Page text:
'The Fisherman' *

Flowers in rainy season in Imphal
Flowers in rainy season in Imphal :: Pix - Jinendra Maibam

I recently befriended this florist who runs a small shop at the street corner about a hundred metres from our office building. He is unusually well-dressed for his profession, even over-dressed sometimes. No, I'm not saying florists aren't suppose to dress well but a white suit with shiny dress shoes and a red tie on a Friday is a little too gaudy. Well, I'm not judging or commenting on his choice of clothes but, you know, it sure is interesting. I still don't know his name but he knows mine.

This morning, when I walked past his shop, he called out my name in his own special usual musical way and said, "Hello, I like your tie. Where did you buy it from? It looks expensive."

"Oh thank you my friend." I said and added, "It's not costly like you think though. Rs. 150 from a street-side stall at M.G. Road right next to the Metro station."

"Ah really? I'll buy one this Sunday then." He grinned and I could see this twinkle of excitement in his eyes, his gold tooth flashing in the morning light. It's exactly the same look you would see in a high-school boy's eyes who has just been sanctioned his weekly allowance of Rs. 100 by his middle-class parents, and now been asked to buy anything he wishes to with that money. When I was given my first official pocket money back in school, I remember I went and bought myself a comic book. From the bookshop, I ran back home like a dog with firecrackers tied to its tail and hastily put it in my treasure chest.

"Sure. Do. We could probably pose for a photograph together wearing the same tie then." I joked.

Even something as meaningless as the idea of getting a picture taken with me is enough to excite this man.

"Ah really?" His eyes shown again. "Let's do it now! Come on." He promptly took out his mobile phone, stood next to me and 'Click!', my first photograph with a professional flower dealer was taken.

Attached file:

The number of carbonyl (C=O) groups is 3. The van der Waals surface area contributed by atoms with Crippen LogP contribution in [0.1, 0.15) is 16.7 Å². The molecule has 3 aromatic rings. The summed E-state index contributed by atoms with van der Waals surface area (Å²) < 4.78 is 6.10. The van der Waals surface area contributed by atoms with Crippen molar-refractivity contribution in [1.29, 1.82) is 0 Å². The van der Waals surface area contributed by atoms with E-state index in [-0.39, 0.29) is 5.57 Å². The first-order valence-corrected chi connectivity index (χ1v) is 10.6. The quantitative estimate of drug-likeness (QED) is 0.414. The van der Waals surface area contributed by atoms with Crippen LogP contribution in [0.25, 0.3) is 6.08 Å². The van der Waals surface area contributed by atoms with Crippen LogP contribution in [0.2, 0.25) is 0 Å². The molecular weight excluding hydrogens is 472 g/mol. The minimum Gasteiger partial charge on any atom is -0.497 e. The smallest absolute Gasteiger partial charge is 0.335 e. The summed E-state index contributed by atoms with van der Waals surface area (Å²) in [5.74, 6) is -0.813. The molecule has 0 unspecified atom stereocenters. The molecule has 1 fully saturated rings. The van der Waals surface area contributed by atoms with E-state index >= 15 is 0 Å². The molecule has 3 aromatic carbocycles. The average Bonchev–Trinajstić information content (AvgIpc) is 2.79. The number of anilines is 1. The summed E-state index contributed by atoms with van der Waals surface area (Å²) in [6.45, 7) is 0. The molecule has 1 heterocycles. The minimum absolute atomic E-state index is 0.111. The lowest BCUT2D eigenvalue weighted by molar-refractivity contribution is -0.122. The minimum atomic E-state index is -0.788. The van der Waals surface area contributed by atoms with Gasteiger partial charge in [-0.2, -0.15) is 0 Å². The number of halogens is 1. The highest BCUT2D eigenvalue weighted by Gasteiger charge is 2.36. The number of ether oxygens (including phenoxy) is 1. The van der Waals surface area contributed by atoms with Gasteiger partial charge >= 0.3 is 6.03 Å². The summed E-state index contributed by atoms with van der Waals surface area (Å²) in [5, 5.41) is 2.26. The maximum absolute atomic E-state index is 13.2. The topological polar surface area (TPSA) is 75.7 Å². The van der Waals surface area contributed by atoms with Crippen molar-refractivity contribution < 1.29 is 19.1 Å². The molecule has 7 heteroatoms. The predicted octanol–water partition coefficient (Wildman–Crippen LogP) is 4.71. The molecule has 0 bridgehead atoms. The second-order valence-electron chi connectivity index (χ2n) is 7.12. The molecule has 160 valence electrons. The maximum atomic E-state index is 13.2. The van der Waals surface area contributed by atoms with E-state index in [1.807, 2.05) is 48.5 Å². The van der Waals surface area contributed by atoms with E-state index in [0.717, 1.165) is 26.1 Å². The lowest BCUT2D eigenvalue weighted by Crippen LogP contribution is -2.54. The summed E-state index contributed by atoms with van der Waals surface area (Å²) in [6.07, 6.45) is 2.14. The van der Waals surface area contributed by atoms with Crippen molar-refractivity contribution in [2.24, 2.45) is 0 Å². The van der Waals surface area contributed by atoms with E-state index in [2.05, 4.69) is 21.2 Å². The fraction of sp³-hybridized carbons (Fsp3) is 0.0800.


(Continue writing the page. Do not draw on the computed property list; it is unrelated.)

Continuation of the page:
We aren't friends because I buy flowers from him. We don't even get the time to talk that much either but we're somehow pretty good friends. I'm in no way a customer for him - not even potential because he knows I'll never have the need to ever buy flowers. Why we're friends, I'll never know.

"Hey hang on. I'll go grab a coffee. Two minutes yeah? You look at that photo and admire yourself for a bit. I'll be back." I said.

When I returned from the coffee bar, I found him on a short ladder spraying water on his flowers.

"Ah really? You're back so quick." He said.

I took my first sip and set the large paper cup on his small collapsible plastic desk.

"So tell me a bit about this flower business of yours. Where do you get these beauties from?" I inquired just to spark some conversation before heading back to my desk and my boring ugly laptop.

He stepped down from his ladder, looked at me and smiled. "Why do rich people like you need to know about selling flowers?"

"Oh bloody hell! No. I'm not rich. I can't even afford a branded tie." I told him.

But he told me a lot about flowers.

He explained, "They come from farms and gardens in villages and small towns around the city. Some of them are brought here in cargo flights from other states."

"And how much do you buy them for?" I got a little curious.

"Well, it depends. These red roses, I buy them for about five rupees apiece and those tulips they are a little more expensive: seven rupees."

"Wow! You thief!" I said, "You buy a rose for five bucks and sell it to people for twenty-five! Now, who's the rich man?"

He smiled and said, "Let me explain."

I exclaimed, "Oh! Please enlighten me! And so I don't get confused let's just talk about those pretty white lilies up there. Tell me their story - where they come from, how they arrive here, how much you buy them for etc. so I'll get an idea of this racket of yours."

He smiled and showed me his gold tooth again and in a more businessman-like tone, he elaborated.

"Lilies sell quickly. It's a good thing because they get spoilt quickly. I buy them before sunrise from a wholesaler. He probably gets them from some other dealer who has connections with the actual growers who live somewhere else. I get a bunch of fifteen for fifty rupees."

"I see. Now, why do you sell it at such an inflated price to people?" I inquired.

"Well, you see, I have to pay for everything: transportation, maintenance - need to keep them looking fresh you see, then comes rent for this shop, bills for the electricity I use here, telephone calls to people for home and office deliveries and a lot of other expenses. So, if I don't sell them at this price, I'll starve."

I looked at him said, "Hmmm. Now that makes sense but do you really like doing this flower business?"